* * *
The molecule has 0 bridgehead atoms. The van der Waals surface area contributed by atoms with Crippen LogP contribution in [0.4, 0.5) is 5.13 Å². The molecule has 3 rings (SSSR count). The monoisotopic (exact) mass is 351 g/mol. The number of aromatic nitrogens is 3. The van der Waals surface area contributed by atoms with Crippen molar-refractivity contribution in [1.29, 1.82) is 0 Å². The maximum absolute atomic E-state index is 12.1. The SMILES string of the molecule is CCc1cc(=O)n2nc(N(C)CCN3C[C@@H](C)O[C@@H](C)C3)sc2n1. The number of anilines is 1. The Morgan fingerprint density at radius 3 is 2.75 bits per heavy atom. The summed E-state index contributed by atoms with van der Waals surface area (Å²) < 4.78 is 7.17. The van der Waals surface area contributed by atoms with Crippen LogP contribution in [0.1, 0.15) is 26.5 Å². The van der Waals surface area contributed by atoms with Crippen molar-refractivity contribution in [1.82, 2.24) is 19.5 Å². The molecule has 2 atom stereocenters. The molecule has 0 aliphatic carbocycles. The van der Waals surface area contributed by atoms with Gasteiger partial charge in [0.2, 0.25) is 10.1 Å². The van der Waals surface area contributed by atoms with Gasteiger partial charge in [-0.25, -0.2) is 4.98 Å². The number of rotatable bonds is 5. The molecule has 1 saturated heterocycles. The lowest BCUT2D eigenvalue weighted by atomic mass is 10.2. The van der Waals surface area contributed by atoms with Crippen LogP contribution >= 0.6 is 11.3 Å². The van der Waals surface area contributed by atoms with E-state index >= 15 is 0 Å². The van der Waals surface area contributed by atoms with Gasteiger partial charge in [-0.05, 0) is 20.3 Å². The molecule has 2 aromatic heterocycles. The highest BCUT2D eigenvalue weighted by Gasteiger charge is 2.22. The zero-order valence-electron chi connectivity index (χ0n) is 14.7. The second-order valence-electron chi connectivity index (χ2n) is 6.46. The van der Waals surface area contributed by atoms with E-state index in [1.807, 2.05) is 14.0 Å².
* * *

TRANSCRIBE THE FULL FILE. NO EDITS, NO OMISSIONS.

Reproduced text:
The molecule has 0 bridgehead atoms. The van der Waals surface area contributed by atoms with Crippen LogP contribution in [0.4, 0.5) is 5.13 Å². The molecule has 3 rings (SSSR count). The monoisotopic (exact) mass is 351 g/mol. The number of aromatic nitrogens is 3. The van der Waals surface area contributed by atoms with Crippen molar-refractivity contribution in [1.29, 1.82) is 0 Å². The maximum absolute atomic E-state index is 12.1. The SMILES string of the molecule is CCc1cc(=O)n2nc(N(C)CCN3C[C@@H](C)O[C@@H](C)C3)sc2n1. The number of anilines is 1. The Morgan fingerprint density at radius 3 is 2.75 bits per heavy atom. The summed E-state index contributed by atoms with van der Waals surface area (Å²) < 4.78 is 7.17. The van der Waals surface area contributed by atoms with Crippen LogP contribution in [0.1, 0.15) is 26.5 Å². The van der Waals surface area contributed by atoms with Crippen molar-refractivity contribution in [1.82, 2.24) is 19.5 Å². The molecule has 2 atom stereocenters. The molecule has 0 aliphatic carbocycles. The van der Waals surface area contributed by atoms with Gasteiger partial charge in [0.2, 0.25) is 10.1 Å². The van der Waals surface area contributed by atoms with Gasteiger partial charge in [-0.25, -0.2) is 4.98 Å². The number of rotatable bonds is 5. The molecule has 1 saturated heterocycles. The lowest BCUT2D eigenvalue weighted by atomic mass is 10.2. The van der Waals surface area contributed by atoms with Crippen LogP contribution >= 0.6 is 11.3 Å². The van der Waals surface area contributed by atoms with E-state index >= 15 is 0 Å². The van der Waals surface area contributed by atoms with Gasteiger partial charge in [-0.05, 0) is 20.3 Å². The molecule has 2 aromatic heterocycles. The highest BCUT2D eigenvalue weighted by Gasteiger charge is 2.22. The zero-order valence-electron chi connectivity index (χ0n) is 14.7. The second-order valence-electron chi connectivity index (χ2n) is 6.46. The van der Waals surface area contributed by atoms with E-state index in [1.807, 2.05) is 14.0 Å².